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New Zealand Response to ohchr note Verbale of 22 November 2011

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New Zealand Response to OHCHR Note Verbale of 22 November 2011:

In New Zealand, the policies and programmes relevant to preventing maternal mortality and morbidity (MMM) strive to be consistent with and comply with a human rights based approach. While the understanding of MMM as a human rights issue is a relatively new concept, the reduction of preventable MMM has been an aim of New Zealand's health system from the earlier years of the 20th century. Many of our existing policies and programmes in this area were thus developed and are implemented under frameworks which do not always use precise human rights concepts or terminology. New Zealand does not therefore directly rely on any explicit existing technical guidance on applying a human rights based approach in this area.
New Zealand has not developed this type of technical guidance for its international aid and development engagements.  However, through targeted interventions on sexual and reproductive health, New Zealand provides core and project funding to the International Planned Parenthood Fund (IPPF).  IPPF has developed technical guidance on the application of human rights based approaches to implementing policies and programmes.  Examples include IPPF’s Medical and Service Delivery Guidelines (Third Edition, 2004) and a Resource Pack on Implementing a Sexual and Reproductive Health and Rights Approach targeted at young people.  These technical guidance resources should contribute to reducing maternal mortality and morbidity.

New Zealand does rely on technical guidance applying a human-rights approach in some other areas of health. In particular, issues to do with communicable disease often highlight human rights concerns - for example, whether and when a person with HIV who is presenting significant risks to others should be detained, to take an extreme case. Hence guidance for practitioners who become involved with people with such conditions as HIV or TB, or pandemic influenza, do contain reference to legal provisions that emphasise human rights.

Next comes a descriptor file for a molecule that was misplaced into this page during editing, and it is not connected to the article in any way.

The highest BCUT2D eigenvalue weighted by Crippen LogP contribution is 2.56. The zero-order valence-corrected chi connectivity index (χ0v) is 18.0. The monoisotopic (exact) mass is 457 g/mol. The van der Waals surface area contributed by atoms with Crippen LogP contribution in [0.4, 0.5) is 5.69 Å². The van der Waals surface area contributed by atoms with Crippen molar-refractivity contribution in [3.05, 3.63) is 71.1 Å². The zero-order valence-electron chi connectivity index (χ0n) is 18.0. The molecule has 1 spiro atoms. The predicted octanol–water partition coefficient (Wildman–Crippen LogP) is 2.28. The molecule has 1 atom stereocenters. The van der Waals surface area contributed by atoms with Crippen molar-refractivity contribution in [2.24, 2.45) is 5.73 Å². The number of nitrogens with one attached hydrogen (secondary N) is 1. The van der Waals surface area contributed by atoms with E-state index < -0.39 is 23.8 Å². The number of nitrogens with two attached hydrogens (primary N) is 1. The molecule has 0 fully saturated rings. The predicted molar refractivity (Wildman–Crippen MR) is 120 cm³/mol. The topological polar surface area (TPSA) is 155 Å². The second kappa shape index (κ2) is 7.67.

While health outcomes on maternal health in New Zealand generally are very good, naturally New Zealand, as with all countries, is interested in further improvements. New Zealand has been a firm supporter in the UN Human Rights Council of initiatives on MMM and human rights. We have been proud of the progress made in the Council in recent years to recognise that the unacceptably high global rate of preventable MMM is not only a health and development challenge, but also a human rights issue. In New Zealand and around the world, the integration of a human rights perspective in international and national responses to MMM could contribute positively to the goal of reducing this rate. This new conceptual understanding has not yet fully been progressively implemented in practice and additional tools and guidance in this area could be constructive. New Zealand welcomed the thematic report on the links between MMM and human rights prepared by the OHCHR in 2010 and the compilation of good practices prepared in 2011. While those reports played an important normative role, concise technical guidance could play a very important practical role. The guidance could provide a better understanding, in concrete terms, of what it means to apply a human rights based approach to this work. This could assist policymakers and those working on the ground to implement policies and programs designed to reduce MMM. Accordingly New Zealand supports the development of the technical guidance and looks forward to working constructively with OHCHR and other partners on this project.

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